A year in, the preliminary plans for the €55.3B research partnerships appear to be on track to help advance EU’s green, digital and health goals
A year since the launch of Horizon Europe, the European Commission says its research partnerships with industry and member states are showing first signs of contributing to EU’s green, digital and health policy goals.
The 49 research partnerships bring together industry, member states and research organisations to accelerate the development of new technologies and coordinate efforts, avoiding duplication and fragmentation of R&I efforts across the bloc.
They’re also an instrument for driving innovation in strategic policy areas, such as the EU’s green and digital transitions, a dimension that has been brought into the focus in the new generation of partnerships under Horizon Europe.
According to the first assessment report under Horizon Europe, the preliminary plans for the partnerships that are now up and running show they are set to contribute much more resources to EU’s policy objectives than their 110-odd predecessors under the last seven-year programme, Horizon 2020.
In particular, 67% of Horizon Europe partnership collective resources are planned to be allocated to green deal R&I, a 38% increase compared to H2020.
Much more funding will also go into resilience-related R&I, in particular in health, with 36% of resources contributing to this policy area, a 74% increase compared to Horizon 2020.
Around a third will also address digital objectives, a whopping 107% increase compared to H2020.
The money to achieve the impact is there too, with member states and industry contributing €31.4 billion to the partnerships, together with EU’s €23.9 billion contribution that comes from the €95.5 billion Horizon Europe programme.
This is an increase compared to previous years. The member states and association countries’ €9 billion contribution alone is around the same as their entire commitments between 2004 and 2020. That’s in addition to €22 billion committed by industry.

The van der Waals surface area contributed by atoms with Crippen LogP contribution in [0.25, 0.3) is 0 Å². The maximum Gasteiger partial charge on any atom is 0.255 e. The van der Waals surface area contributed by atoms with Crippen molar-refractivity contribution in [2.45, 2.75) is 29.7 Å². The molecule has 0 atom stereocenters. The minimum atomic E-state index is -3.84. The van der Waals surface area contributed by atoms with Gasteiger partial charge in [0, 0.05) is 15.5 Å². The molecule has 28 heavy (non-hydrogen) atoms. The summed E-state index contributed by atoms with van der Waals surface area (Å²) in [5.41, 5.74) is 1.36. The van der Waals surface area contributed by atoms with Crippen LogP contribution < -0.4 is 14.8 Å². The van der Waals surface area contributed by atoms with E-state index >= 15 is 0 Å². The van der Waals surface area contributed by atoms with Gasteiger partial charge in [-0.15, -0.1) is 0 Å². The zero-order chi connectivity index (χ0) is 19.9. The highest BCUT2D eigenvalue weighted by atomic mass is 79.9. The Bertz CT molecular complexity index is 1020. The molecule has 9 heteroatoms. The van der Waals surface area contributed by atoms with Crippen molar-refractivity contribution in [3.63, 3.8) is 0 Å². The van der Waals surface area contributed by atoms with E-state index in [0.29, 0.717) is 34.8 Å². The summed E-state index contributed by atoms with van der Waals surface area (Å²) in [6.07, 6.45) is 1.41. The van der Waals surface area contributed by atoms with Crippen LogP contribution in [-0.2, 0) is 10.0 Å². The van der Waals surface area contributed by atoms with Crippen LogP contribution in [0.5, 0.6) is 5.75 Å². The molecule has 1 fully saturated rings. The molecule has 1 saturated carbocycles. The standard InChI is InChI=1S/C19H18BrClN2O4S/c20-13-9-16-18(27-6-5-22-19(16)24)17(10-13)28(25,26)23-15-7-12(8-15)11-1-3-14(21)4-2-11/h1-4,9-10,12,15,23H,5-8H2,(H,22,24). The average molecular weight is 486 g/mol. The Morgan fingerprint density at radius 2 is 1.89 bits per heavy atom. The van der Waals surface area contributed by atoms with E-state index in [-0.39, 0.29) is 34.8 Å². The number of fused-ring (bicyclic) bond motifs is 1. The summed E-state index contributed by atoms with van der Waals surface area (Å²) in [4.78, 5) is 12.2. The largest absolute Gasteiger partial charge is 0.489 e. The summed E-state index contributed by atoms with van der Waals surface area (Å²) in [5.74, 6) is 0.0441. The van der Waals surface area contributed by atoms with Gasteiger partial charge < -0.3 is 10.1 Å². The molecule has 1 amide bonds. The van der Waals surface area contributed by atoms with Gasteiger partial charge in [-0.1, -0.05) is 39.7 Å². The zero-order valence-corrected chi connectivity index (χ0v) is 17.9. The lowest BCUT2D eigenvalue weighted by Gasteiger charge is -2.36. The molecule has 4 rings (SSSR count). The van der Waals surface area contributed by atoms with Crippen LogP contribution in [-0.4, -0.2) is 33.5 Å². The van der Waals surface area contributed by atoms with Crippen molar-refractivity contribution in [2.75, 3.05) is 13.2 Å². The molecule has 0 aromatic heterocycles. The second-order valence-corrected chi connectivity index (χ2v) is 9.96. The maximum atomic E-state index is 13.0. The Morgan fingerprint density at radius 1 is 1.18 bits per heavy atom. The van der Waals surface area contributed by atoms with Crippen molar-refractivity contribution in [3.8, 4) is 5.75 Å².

When it comes to increasing participation of SMEs and countries, one of the European Parliament’s main tasks for the initiatives, the partnerships are also moving in the right direction. A recent survey showed many partnerships have strong intentions to be in touch with European countries that have not been actively taking part in their initiatives, with at least ten partnerships each eyeing Hungary, Bulgaria, Latvia and Luxembourg as potential partners. Others are looking beyond the EU, hoping to establish links with Brazil, Canada, China, Chile, India and the US.
There are also signs of potential for synergies and cooperation between the different partnerships, another key priority for policymakers, with survey results involving 31 partnerships showing “a good awareness of the need for alignments, synergies, and coherence.”
There are three types of partnerships, involving industry and member states in different formats, all with the goal of funding R&I, in strategic areas ranging from biodiversity to AI and robotics. They’ve been launching one by one in the past year, with 12 still waiting to get off the ground in the coming months.
It is early days for the initiatives and few data were available for assessment in this first edition, but industry and member states welcomed the preliminary report as a guiding document which lays out the structure for assessing the impact of the partnerships across six indicators: additionality and directionality, coherence and synergies, openness and transparency, and international visibility.
“Now we’re seeing where we are heading to, what data we need to record or collect, so that will ease the process and strengthen the evaluation later on,” said Olivier Bouc, coordinator of the Water4All partnership, at the launch event.
The next report will be published in two years.